When I interviewed Iron And Wine's Sam Beam last year, he described the album he was then working on as being "inspired by political confusion", prompted by his shock at Bush being re-elected. "You think you understand what's going on," he said, "and then, suddenly, you realise that you don't."
Much the same could be said for the results of his labour, the songs on The Shepherd's Dog being as lyrically dense and allusive as any he's written. What, for instance, is one to make of a line like "Love was our father's flag, and so like a shake and a cake on our leather boots", from "Pagan Angel and a Borrowed Car", the song that pitches the listener head-first into Beam's most accomplished collection so far?
Trotting along at a casual cowboy pace, it's the most obvious beneficiary of his recent fascination with Tom Waits' Swordfishtrombones, an infectious twang'*'thump exercise veneered with violins, airy backing vocals and twinkling cascades of what sounds like marovany, the Madagascan version of the kora.
There are further signs elsewhere that Beam's been rifling through the world-music racks, with the guitar and handclap groove of the single "Boy With a Coin" sounding like a Tinariwen backing track, and "Wolves (Song of the Shepherd's Dog)" resembling "I Can't Stand the Rain" as it might be played by the Touareg desert-blues masters.
The overall tone of the album, though, is less scorched and weatherbeaten than Waits' or Tinariwen's, with the delicate droplets of electric piano, vibes and guitar in "Carousel", and the whiskery slide-guitar and fluttering accordion of "Lovesong of the Buzzard", providing perfect sun-kissed settings.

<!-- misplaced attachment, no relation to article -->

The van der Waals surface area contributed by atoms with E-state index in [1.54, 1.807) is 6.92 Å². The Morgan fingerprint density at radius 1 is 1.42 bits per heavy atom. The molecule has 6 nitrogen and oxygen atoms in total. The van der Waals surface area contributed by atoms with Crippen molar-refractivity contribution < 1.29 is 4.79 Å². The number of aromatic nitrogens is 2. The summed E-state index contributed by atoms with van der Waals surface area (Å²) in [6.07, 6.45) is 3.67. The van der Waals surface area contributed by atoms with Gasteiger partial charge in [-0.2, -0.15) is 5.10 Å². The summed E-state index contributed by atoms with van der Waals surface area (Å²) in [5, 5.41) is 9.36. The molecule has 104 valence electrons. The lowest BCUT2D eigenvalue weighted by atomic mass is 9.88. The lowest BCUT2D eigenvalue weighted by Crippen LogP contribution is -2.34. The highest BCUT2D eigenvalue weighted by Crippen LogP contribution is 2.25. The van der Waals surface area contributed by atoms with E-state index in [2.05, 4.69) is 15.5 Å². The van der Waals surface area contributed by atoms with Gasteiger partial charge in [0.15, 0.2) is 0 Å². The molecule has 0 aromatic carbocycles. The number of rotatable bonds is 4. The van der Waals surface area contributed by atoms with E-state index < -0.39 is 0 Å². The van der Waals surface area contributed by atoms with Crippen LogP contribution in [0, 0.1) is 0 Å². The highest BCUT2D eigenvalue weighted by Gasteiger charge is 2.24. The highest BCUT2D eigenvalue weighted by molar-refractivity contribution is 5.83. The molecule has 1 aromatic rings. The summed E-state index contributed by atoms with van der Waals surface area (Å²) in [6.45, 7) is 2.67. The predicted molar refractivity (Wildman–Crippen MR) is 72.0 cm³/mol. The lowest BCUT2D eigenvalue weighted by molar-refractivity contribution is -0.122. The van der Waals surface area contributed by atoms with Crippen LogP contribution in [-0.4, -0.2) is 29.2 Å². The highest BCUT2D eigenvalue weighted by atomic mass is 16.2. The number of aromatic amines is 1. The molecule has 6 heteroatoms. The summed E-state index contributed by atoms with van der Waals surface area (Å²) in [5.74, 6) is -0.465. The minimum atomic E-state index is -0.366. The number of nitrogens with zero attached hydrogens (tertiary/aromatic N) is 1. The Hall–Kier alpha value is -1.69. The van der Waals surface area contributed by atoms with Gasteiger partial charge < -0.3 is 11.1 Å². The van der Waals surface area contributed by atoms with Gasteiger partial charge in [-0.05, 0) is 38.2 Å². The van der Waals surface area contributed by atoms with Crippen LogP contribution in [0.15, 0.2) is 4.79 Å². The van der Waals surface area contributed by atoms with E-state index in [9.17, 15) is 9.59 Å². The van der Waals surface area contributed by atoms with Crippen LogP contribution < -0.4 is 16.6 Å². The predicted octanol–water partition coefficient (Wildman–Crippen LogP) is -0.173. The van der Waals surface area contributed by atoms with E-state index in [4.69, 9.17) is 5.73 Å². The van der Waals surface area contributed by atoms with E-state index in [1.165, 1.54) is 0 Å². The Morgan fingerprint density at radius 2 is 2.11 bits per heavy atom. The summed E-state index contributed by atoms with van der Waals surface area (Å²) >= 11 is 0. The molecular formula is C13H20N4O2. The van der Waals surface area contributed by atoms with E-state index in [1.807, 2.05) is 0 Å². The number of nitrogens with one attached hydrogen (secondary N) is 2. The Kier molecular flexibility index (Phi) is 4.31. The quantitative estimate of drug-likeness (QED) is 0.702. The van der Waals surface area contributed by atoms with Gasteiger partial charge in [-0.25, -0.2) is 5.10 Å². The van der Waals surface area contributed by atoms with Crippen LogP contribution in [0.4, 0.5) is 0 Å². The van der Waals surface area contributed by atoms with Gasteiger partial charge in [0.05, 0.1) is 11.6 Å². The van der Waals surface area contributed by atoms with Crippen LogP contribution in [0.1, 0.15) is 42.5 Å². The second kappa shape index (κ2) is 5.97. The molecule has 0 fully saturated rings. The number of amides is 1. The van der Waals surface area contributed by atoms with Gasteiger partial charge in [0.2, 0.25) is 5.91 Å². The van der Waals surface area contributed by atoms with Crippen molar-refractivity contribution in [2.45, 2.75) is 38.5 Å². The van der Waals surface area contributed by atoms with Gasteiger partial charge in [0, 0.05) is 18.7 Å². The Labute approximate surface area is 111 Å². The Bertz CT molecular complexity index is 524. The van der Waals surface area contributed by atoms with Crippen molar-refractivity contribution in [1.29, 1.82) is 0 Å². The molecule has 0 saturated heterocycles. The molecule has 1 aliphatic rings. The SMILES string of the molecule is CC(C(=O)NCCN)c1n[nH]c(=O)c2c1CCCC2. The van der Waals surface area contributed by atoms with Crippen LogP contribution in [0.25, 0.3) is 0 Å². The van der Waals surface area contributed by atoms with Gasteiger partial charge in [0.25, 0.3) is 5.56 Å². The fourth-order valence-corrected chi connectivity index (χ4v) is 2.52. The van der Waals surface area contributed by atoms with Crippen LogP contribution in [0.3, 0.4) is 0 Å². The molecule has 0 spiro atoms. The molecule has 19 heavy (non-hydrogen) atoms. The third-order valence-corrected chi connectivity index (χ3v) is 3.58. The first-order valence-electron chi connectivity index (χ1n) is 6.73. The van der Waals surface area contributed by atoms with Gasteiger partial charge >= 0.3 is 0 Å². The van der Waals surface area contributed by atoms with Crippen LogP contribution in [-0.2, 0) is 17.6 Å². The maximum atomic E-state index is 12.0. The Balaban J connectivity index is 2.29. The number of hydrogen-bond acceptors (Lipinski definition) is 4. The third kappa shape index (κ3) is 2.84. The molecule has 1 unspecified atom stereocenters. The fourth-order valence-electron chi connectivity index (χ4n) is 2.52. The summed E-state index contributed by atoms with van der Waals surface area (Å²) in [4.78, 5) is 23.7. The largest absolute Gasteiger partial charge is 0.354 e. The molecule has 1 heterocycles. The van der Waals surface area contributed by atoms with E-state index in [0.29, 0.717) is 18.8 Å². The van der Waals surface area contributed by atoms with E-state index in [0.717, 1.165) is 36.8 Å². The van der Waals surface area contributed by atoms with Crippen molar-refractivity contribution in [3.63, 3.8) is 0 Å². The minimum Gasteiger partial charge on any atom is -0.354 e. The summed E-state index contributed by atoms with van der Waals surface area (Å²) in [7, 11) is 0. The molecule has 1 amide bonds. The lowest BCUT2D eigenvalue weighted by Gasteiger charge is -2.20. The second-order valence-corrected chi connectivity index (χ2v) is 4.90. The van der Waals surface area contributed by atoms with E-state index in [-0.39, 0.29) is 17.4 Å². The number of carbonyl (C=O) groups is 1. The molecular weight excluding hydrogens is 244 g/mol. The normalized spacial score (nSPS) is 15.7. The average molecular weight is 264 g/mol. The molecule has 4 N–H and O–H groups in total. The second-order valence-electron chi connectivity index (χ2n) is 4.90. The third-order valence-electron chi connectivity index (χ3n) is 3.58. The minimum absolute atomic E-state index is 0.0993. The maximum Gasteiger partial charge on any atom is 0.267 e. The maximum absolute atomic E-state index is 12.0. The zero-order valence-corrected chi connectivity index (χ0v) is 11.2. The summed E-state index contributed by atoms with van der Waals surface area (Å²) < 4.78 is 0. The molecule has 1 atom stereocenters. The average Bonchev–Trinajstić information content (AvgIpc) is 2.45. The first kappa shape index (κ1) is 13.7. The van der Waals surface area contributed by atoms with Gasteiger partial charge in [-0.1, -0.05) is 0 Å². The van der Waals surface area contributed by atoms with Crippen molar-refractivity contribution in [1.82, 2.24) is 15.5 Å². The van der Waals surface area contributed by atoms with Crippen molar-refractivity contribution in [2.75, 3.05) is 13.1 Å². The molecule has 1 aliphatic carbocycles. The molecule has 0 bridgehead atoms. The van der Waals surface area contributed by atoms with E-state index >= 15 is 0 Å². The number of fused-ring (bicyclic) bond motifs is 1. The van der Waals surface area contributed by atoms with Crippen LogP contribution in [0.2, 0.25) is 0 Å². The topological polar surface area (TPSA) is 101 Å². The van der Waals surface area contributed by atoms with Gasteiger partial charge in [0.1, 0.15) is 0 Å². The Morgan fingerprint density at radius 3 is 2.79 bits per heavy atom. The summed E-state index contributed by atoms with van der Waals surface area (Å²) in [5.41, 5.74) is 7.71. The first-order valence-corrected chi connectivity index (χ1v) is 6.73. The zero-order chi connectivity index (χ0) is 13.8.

Wherever one's ear ventures on The Shepherd's Dog, it's treated to a densely-textured treat, whether it's the striations of psychedelic guitar gradually enveloping "White Tooth Man" like ribbons around a maypole, or the breaths of accordion caressing Beam's recollections of youthful transformation in the concluding "Flightless Bird, American Mouth".
As for the political confusion that apparently inspired the album, it appears to have prompted the songwriter to address the past, but not the stuff of headlines, but its individual histories. As for any more definite political message, the closest you'll get to that here is Beam's acknowledgement in "Lovesong of the Buzzard" that "No one is the saviour they would like to be"; top thought from one of the albums of the year.
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